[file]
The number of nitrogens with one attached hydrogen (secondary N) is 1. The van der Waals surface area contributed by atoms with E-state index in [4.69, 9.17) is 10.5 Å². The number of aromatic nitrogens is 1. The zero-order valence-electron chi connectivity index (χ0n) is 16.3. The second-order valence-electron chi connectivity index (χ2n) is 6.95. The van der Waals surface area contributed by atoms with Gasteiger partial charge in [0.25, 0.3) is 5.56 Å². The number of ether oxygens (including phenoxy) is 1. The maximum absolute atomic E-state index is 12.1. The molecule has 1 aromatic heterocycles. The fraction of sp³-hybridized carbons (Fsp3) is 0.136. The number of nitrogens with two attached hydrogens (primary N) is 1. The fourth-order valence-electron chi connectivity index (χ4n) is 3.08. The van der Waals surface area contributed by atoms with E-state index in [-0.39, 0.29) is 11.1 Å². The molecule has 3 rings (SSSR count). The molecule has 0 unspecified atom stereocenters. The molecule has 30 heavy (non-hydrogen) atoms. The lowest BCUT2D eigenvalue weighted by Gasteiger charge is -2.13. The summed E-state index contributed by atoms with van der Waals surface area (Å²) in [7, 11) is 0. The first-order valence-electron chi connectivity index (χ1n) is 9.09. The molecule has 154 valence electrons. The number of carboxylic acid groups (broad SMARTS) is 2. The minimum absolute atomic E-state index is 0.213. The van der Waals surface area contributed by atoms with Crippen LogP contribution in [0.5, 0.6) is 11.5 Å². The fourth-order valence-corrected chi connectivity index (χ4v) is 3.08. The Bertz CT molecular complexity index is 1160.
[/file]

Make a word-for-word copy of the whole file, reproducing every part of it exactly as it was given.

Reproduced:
The number of nitrogens with one attached hydrogen (secondary N) is 1. The van der Waals surface area contributed by atoms with E-state index in [4.69, 9.17) is 10.5 Å². The number of aromatic nitrogens is 1. The zero-order valence-electron chi connectivity index (χ0n) is 16.3. The second-order valence-electron chi connectivity index (χ2n) is 6.95. The van der Waals surface area contributed by atoms with Gasteiger partial charge in [0.25, 0.3) is 5.56 Å². The number of ether oxygens (including phenoxy) is 1. The maximum absolute atomic E-state index is 12.1. The molecule has 1 aromatic heterocycles. The fraction of sp³-hybridized carbons (Fsp3) is 0.136. The number of nitrogens with two attached hydrogens (primary N) is 1. The fourth-order valence-electron chi connectivity index (χ4n) is 3.08. The van der Waals surface area contributed by atoms with E-state index in [-0.39, 0.29) is 11.1 Å². The molecule has 3 rings (SSSR count). The molecule has 0 unspecified atom stereocenters. The molecule has 30 heavy (non-hydrogen) atoms. The lowest BCUT2D eigenvalue weighted by Gasteiger charge is -2.13. The summed E-state index contributed by atoms with van der Waals surface area (Å²) in [7, 11) is 0. The first-order valence-electron chi connectivity index (χ1n) is 9.09. The molecule has 154 valence electrons. The number of carboxylic acid groups (broad SMARTS) is 2. The minimum absolute atomic E-state index is 0.213. The van der Waals surface area contributed by atoms with Crippen LogP contribution in [0.5, 0.6) is 11.5 Å². The fourth-order valence-corrected chi connectivity index (χ4v) is 3.08. The Bertz CT molecular complexity index is 1160.